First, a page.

As someone who has often found fault with The New York Times in the past, I can tell you that Ken Kurson's cover story in the Observer today does not reflect the reality of the paper I read every day.
Kurson's attack on the editorial page editor Andrew Rosenthal and his so-called "tyrannical regime" is based on 24 anonymous interviews with Times staffers -- always a dicey proposition.
But Kurson, a former Rudy Giuliani staffer who apparently disagrees with Rosenthal's liberal positions, does not really quote any objective journalism critics as to the quality of the editorial product. Where is his editor? Oops, he is the editor.
As someone who has followed the editorial pages for decades, I can attest that there are still many, many things wrong with the Times, but the editorial pages and the Sunday Review are the best part of it.
I can say with confidence that they are better than they have ever been (I never used to read the editorials in the past).
Today's editorial on Obamacare, dealing with possible job losses, is a perfect example of turning conventional wisdom on its head.
On Morning Joe this morning, the Times editorial actually changed Joe Scarborough's mind on some issues (not easy) -- for example, the fact that Obamacare might be good for entrepreneurs, because workers don't have to stay with one job simply because of health benefits.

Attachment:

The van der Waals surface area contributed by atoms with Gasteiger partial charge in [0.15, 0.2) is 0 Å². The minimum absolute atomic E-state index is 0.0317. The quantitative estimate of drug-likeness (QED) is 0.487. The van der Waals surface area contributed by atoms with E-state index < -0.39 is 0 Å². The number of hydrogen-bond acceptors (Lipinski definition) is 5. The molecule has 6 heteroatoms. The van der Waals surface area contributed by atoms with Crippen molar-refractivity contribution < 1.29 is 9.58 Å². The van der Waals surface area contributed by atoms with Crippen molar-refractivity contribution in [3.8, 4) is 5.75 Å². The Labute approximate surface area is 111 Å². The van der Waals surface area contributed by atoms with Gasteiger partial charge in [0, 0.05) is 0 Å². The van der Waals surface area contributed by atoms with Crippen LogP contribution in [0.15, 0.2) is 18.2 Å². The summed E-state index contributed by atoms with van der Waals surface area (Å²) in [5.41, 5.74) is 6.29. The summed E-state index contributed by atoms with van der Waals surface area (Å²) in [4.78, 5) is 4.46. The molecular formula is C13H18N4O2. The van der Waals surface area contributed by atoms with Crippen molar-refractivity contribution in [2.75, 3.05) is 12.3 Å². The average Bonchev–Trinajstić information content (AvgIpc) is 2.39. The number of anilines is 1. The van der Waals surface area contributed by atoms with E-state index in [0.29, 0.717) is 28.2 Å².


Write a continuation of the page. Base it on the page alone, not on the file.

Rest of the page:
An original thought, which none of the other newspapers pointed out.
Andrew Rosenthal has done a fantastic job in coming up with interesting ideas and analysis. I love his column and find that he is a much deeper thinker than his father ever was. (I knew his father, whom I had a disagreement with, but I have never met Andrew.)
The Review, also under Rosenthal, is also better than it has ever been. It used to be dull but is now thought-provoking and a must-read. Its main stories often set the agenda for the nation.
The idea that the editorial pages and Review are not read (which the Observer asserts) is ridiculous. Looking at the most-emailed lists, it's obvious that the op-ed pages, and the writers there, easily produce some of the most emailed articles in the paper.
Of course, many old-time reporters will resent the extra time and space given to editorials and analysis, but this is how the newspaper business needs to evolve.
Everybody knows instantly what happened today; they need to know what it means. This is what Rosenthal is giving us, and we are fortunate to get it.
I curse out the Times every morning about one stupid thing or another that they have done or written.
But, judging the paper as a whole, I see that The New York Times has most consistently set the standard of what newspapers should aspire to.
One particular three-part series by William Glaberson about Bronx courts, "Justice Denied," is one of the most incredible stories ever written.
Nobody cares about places like the Bronx anymore. It is a no man's land, a media dead zone. There are no advertisers or readers there (save for a few in Riverdale or Fieldston).
But the fact that The New York Times would devote so much time and effort to exposing an institutionalized acceptance of an odious situation -- court delays of five years -- in such pressing financial times shows why The New York Times and other print media are so necessary to a vibrant democracy and a well-informed electorate.
People need to know about this, and without newspapers things will only get worse.
The New York Times is a national treasure, and it is changing along with the times.